Refining electoral reform

Voters in B.C. should cast two ballots, not one, when a referendum on electoral reform is held later this fall.

That according the Fraser Institute, which released a study Wednesday suggesting B.C. adopt a model used in New Zealand, where two separate votes were held.

“How governments get elected is perhaps the most important part of any democracy, and efforts to change the electoral system require very careful consideration,” said Lydia Miljan, Fraser Institute senior fellow, associate professor of political science at the University of Windsor and co-author of Designing a Referendum Question for British Columbia.

In New Zealand, Miljan said two separate referendums were held. The first gauged the appetite for change, the second what the new system should be.

In between the two votes, a legislative committee designed a new electoral system, drew new riding boundaries and put together rules for coalitions and minority governments.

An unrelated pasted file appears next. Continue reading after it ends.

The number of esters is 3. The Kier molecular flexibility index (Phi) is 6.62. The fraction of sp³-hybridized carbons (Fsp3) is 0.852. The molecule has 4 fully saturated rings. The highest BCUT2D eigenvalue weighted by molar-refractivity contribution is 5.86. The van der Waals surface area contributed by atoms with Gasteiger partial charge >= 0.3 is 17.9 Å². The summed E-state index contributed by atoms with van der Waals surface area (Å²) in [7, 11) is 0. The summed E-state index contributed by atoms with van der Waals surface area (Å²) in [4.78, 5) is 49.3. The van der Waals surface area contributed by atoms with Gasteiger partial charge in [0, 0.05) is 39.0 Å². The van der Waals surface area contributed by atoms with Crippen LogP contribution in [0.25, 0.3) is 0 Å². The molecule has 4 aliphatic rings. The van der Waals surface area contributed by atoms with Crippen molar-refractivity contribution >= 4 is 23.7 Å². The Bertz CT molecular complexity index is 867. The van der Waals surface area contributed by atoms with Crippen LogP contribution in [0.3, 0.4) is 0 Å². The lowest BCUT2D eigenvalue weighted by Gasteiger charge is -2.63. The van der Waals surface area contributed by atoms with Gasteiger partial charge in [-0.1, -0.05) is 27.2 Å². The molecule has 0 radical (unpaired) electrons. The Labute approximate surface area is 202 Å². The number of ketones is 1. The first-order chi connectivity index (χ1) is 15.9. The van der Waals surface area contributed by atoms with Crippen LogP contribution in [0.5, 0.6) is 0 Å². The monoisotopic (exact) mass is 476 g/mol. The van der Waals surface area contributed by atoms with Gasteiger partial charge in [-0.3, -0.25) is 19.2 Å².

She adds broad support from all regions of the province is needed, given the province's size and population distribution.

“Getting a legitimate mandate to fundamentally change the way citizens elect their governments is no easy task, and it requires buy-in from people across B.C.—not just in a few heavily-populated ridings in the Lower Mainland,” Miljan said.

“If the B.C. government wants to properly and fairly pursue electoral reform, it should hold two referenda that allow voters to truly understand the consequences of change.”

Today is also the last day voters have to fill out an online questionnaire on the subject.

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